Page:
Flower Moon’s Self-Titled Debut; Review and Interview


Upon first hearing this album I was quickly whisked away into a mind blowing psychedelic trip leading me through a myriad of adventures and experiences. This album is not just something you listen to, but one you immerse yourself in with all of your senses. An interactive journey of the soul.

Artist Ryan David Platt embarked on this solo project as a mad scientist of sorts. He’s amazingly adept at expertly mixing sounds and effects that you might not ever imagine working well together, but somehow he nails it, every single time. On this album, Platt is responsible for almost every detail ( with the exception of the inspired addition of vocals by artist LeeRoy on “Jan Toro’s Oceanic Adventure”). Platt is the guy playing every instrument, singing every note, and was the writer of every lyric. From wailing guitar solos on “Jan Toro’s Oceanic Expedition” to the pounding beat of “Bad Acid”, to the trippy and dreamy “Pisces”, this record hits every mark and leaves you wanting for nothing. Platt captures more on this album than other artists do on 3 or 4.

Stand out tracks on the album include the ethereal and trippy “Pisces”, which is a beautifully layered, multi-dimensional song that makes you feel as if you’re wandering through a dream. Platt’s melodic vocals interwoven with a gorgeous melody make this track one you’ll keep coming back to.

“Bad Acid “ takes a totally different approach. It’s pounding and heavy feel takes you through the emotions and sensations you might imagine when a trip goes wrong. Menacing, pleading, driving, and heavy, there is still something gorgeous about this track. The emotions it stirs up are ones we have all felt at one time or another, with or without the psychedelics. The heaviness totally subsides during a beautiful interlude in the middle of the song that provides respite until the pounding melody returns again, only to come back in a haunting and celestial ending, calling to mind the peaceful eastern influences that bring the listener out of the mind trip and back into the comfort of reality.

“Jan Toro’s Oceanic Adventure” takes the listener on another turn entirely . Beginning with an infectious guitar riff the additional instruments begin to work their way in, leading to a richly layered experience. The lyrics on this track, coupled with an exceptional guitar solo, really make this track among my favorites on the album. The adventures of Jan Toro are epic, and draw the listener in . You just want to hear more of the story. The song delves deeply into the life of the mythical Jan Toro and his adventures both above and under the sea, then segues into the rich vocals of guest artist LeeRoy, who’s style evokes Alice In Chains. That may sound out of place with the rest of the album, but that’s the beauty of it. It makes the song unexpectedly perfect, another example of the genius Platt displays with his quirky combinations and inspired originality.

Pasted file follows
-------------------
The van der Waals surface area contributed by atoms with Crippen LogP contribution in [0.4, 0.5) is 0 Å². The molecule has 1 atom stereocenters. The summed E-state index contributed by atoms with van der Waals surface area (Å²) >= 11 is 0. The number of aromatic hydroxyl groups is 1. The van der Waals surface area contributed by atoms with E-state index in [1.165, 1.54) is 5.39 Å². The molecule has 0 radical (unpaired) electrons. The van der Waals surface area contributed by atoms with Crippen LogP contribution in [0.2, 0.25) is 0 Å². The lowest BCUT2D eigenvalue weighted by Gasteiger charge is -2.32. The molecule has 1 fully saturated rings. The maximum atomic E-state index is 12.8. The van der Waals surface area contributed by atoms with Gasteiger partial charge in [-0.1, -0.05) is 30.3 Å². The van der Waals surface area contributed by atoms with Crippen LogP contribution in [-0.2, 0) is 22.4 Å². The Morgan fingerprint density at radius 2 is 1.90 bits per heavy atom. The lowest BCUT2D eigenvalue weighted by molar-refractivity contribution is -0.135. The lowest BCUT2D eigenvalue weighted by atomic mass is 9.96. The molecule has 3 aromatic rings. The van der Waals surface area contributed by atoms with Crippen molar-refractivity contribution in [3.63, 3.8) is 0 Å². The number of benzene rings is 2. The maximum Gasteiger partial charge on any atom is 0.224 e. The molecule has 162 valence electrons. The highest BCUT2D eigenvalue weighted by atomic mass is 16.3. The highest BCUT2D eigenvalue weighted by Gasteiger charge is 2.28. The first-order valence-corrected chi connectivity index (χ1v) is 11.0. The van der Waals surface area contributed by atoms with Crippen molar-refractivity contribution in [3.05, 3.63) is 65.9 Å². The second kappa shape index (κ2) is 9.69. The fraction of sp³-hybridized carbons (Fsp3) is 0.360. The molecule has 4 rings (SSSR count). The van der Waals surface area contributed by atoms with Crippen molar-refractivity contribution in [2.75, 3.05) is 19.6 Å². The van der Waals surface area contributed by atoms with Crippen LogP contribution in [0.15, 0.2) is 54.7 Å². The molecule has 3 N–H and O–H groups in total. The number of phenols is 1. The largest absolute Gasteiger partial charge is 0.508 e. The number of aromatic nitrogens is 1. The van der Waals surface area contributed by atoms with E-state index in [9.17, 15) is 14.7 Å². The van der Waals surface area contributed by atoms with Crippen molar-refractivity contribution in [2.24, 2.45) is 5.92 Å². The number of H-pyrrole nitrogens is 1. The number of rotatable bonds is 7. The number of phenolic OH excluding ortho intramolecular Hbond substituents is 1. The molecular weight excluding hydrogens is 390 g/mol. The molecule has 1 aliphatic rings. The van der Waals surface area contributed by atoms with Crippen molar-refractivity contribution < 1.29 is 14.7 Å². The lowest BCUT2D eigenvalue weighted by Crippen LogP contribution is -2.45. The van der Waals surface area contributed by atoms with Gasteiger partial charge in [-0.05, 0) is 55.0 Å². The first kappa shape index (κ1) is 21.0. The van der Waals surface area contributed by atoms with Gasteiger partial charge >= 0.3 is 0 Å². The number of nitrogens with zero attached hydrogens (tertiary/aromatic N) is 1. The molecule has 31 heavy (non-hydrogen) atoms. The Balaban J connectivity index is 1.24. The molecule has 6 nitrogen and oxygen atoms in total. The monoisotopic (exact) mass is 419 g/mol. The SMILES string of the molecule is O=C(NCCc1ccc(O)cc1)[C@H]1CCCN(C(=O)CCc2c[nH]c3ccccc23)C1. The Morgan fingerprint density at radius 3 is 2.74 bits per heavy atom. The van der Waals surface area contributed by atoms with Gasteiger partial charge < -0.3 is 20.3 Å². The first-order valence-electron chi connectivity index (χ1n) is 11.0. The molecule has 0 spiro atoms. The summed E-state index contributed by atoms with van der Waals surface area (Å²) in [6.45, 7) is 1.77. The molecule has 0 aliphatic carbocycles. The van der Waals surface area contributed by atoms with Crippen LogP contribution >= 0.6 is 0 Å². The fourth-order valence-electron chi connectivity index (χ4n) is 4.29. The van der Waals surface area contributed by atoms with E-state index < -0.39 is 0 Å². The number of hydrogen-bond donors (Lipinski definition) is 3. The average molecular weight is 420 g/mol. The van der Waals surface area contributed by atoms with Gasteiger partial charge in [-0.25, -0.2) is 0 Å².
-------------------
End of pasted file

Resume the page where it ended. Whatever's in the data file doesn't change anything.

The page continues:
I asked Ryan what his goal was in making this album.

“For a long time I felt like I was never gonna make music again, just because I started to feel stagnant and didn’t know what direction I wanted to go to. Last spring I got really into older psychedelic music as well as some modern psychedelic bands, and felt like it might be fun to try my hand at making something like what I was listening to. I also wanted to artistically convey some of my own world views and aspects of my own personal psychedelic experiences. The goal of this album was more to make something for myself than for other people.”

Who are some of your Influences?

“Some of my biggest influences have been Babe Rainbow, King Gizzard and the Lizard Wizards, George Harrison, The Beatles, Tame Impala, Jefferson Airplane, and a whole bunch more that I can’t think of right now. A lot of it was very directly inspired by George Harrison and the eastern scales and tones that he would use, especially in his solo album “All Things Must Pass”

What was the writing process like?

“The writing process was really interesting with this one. 90% of it was recorded at like 3 or 4 in the morning in a dark room with funky lights on, and almost all of it was just jamming and recording. Very little was planned before sitting down to record, and most of the lead parts were entirely different in each and every take. I probably couldn’t play some of the things I did the way they’re recorded a second time. A lot of the time I was delirious and about to fall asleep, which I think contributed to some of the dreamier portions. Overall though it was a weird process but I genuinely think I always want to write this way now.”

Music is supposed to make you feel, but my god, this album makes you feel everything. It’s a journey that envelops your senses, leaving you satiated, joyful and spent. I’m not sure I’ve heard such depth of originality in a very long time. Do yourselves a favor, friends. Take a few listens. I imagine you’ll love it as much as I do.